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New bill calls for NYC agencies to collect data on squatters. Why lawmakers say it will help

Bill would require NYC agencies to make squatter complaints publicly available
Bill would require NYC agencies to make squatter complaints publicly available 02:54

NEW YORK -- A new bill introduced in the New York City Council on Thursday would require city agencies to publicly report instances of squatting in the city.

City Councilmember Susan Zhuang introduced the bill, which would require the police department, the Department of Housing Preservation and Development, and other city agencies to make squatting data public information. It's the first of its kind.

Because squatting is a civil matter and difficult to criminally prosecute, there is no data to show the scope of the problem.  

"For instance, if anyone call 311 about a squatting issue or call 911, we should have the data about those incidents. And also, we need to know where that happened and how long that happened, what issue they caused by squatter," Zhuang said.

She says right now, more than a dozen members of City Council have expressed their support for it.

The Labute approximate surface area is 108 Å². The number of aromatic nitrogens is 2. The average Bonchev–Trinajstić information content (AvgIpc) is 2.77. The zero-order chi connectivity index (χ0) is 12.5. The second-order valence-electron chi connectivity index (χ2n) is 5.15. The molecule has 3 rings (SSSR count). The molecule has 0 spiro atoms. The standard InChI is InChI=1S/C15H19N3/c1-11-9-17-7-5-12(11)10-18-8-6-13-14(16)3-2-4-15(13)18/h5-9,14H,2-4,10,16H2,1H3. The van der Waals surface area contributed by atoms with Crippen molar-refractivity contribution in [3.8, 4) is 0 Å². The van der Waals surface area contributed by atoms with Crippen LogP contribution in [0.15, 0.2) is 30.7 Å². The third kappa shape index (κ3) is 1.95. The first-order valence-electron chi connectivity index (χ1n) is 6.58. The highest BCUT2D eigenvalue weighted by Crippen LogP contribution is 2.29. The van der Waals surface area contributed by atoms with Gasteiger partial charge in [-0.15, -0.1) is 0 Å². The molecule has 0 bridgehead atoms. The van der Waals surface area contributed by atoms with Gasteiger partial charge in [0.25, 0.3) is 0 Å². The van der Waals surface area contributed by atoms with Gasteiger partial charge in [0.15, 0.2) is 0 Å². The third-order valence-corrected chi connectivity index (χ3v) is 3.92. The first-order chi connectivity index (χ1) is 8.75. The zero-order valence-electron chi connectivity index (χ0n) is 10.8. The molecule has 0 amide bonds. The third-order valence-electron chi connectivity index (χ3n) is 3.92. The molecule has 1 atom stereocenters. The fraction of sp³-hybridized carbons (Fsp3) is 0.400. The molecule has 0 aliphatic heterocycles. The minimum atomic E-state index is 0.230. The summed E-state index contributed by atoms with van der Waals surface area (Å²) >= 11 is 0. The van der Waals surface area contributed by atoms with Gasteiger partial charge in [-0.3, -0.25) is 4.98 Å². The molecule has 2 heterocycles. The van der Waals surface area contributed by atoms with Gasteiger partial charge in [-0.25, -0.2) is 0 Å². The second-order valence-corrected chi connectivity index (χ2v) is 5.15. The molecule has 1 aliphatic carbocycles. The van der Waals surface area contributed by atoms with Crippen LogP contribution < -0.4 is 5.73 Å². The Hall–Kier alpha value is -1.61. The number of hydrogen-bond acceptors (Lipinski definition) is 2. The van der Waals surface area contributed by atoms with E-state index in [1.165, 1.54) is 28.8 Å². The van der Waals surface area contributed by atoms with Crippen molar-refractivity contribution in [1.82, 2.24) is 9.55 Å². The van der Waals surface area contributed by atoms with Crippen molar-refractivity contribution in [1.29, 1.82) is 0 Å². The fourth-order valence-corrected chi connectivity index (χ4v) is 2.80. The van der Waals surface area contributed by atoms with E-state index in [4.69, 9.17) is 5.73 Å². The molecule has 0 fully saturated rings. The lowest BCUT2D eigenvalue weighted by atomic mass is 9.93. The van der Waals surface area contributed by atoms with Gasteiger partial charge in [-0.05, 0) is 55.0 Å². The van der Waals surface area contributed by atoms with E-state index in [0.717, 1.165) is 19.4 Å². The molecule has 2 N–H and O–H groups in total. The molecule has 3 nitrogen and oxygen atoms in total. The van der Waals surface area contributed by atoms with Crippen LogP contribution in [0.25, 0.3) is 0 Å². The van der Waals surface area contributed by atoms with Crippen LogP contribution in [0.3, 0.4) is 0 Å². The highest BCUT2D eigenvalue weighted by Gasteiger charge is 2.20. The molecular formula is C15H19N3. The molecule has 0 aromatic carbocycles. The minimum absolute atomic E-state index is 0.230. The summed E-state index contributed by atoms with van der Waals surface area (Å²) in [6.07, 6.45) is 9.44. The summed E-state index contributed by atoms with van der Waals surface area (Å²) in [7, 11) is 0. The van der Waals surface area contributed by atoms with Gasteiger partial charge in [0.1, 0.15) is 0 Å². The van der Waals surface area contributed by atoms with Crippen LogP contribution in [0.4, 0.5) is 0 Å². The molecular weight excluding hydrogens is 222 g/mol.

Changes to squatters rights in NYC

The New York State Budget includes a bill that essentially clarifies the legal distinction between squatters and tenants

State Sen. Jessica Scarcella-Spanton, a Democrat who represents Southern Brooklyn and Staten Island, introduced the bill, along with another that would make squatting a form of criminal trespassing. That bill is still under review in the Senate.

Zhuang says she plans to introduce a resolution next week to throw her support behind that legislation.

Currently, squatters in New York can legally be considered tenants after 30 days in a unit.

New York City Council Member Vickie Paladino told CBS New York she wants that changed to 180 days.

Brooklyn landlords fed up with squatting issues

Some landlords dealing with tenants who refuse to pay rent say the proposed legislation doesn't go far enough.

Madelina Wooding, a property owner in Park Slope, says she has a tenant who stopped paying rent 11 months ago and has refused to leave.

"[Zhuang's bill is] a start, but they should include holdover tenants like ours. I mean, she knows the system, she's working the system. Squatters and holdover tenants have more rights than property owners," she said.

Tom Diana, who owns an eight-unit building in Park Slope, says a tenant who was supposed to be a caretaker for an elderly resident has refused to pay rent for more than seven years. It's become a lengthy battle that's drawn out in housing court.

"I have to pay all the usual building expenses, I have to pay my attorney, and it also becomes very difficult for me to do repairs and upgrades and so forth because the cash simply isn't coming in," Diana said.

These landlords say their expenses mount as others take advantage of a situation that allows them to live rent-free.

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